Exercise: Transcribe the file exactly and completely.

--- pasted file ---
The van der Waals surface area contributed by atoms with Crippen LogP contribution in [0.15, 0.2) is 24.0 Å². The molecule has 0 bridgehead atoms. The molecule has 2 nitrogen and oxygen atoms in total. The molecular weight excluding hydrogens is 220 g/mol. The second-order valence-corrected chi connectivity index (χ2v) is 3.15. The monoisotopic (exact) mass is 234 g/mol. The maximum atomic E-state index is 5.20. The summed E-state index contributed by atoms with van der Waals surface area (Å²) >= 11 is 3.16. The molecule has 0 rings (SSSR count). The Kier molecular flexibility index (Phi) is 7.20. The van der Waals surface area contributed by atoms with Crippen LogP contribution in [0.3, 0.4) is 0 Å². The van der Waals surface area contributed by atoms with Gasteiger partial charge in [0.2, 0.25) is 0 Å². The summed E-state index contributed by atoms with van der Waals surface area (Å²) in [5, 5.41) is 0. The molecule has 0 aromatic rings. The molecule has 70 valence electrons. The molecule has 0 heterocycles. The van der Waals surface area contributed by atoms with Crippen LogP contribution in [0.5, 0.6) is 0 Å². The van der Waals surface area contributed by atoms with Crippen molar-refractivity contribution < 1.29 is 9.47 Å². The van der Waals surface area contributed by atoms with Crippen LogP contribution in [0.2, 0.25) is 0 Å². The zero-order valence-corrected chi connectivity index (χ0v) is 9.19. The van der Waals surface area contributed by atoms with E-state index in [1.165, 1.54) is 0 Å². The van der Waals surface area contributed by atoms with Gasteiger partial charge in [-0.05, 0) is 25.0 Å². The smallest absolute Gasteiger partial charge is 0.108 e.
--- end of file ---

The van der Waals surface area contributed by atoms with Crippen LogP contribution in [0.15, 0.2) is 24.0 Å². The molecule has 0 bridgehead atoms. The molecule has 2 nitrogen and oxygen atoms in total. The molecular weight excluding hydrogens is 220 g/mol. The second-order valence-corrected chi connectivity index (χ2v) is 3.15. The monoisotopic (exact) mass is 234 g/mol. The maximum atomic E-state index is 5.20. The summed E-state index contributed by atoms with van der Waals surface area (Å²) >= 11 is 3.16. The molecule has 0 rings (SSSR count). The Kier molecular flexibility index (Phi) is 7.20. The van der Waals surface area contributed by atoms with Crippen LogP contribution in [0.3, 0.4) is 0 Å². The van der Waals surface area contributed by atoms with Gasteiger partial charge in [0.2, 0.25) is 0 Å². The summed E-state index contributed by atoms with van der Waals surface area (Å²) in [5, 5.41) is 0. The molecule has 0 aromatic rings. The molecule has 70 valence electrons. The molecule has 0 heterocycles. The van der Waals surface area contributed by atoms with Crippen LogP contribution in [0.5, 0.6) is 0 Å². The van der Waals surface area contributed by atoms with Crippen molar-refractivity contribution < 1.29 is 9.47 Å². The van der Waals surface area contributed by atoms with Crippen LogP contribution in [0.2, 0.25) is 0 Å². The zero-order valence-corrected chi connectivity index (χ0v) is 9.19. The van der Waals surface area contributed by atoms with E-state index in [1.165, 1.54) is 0 Å². The van der Waals surface area contributed by atoms with Gasteiger partial charge in [-0.05, 0) is 25.0 Å². The smallest absolute Gasteiger partial charge is 0.108 e.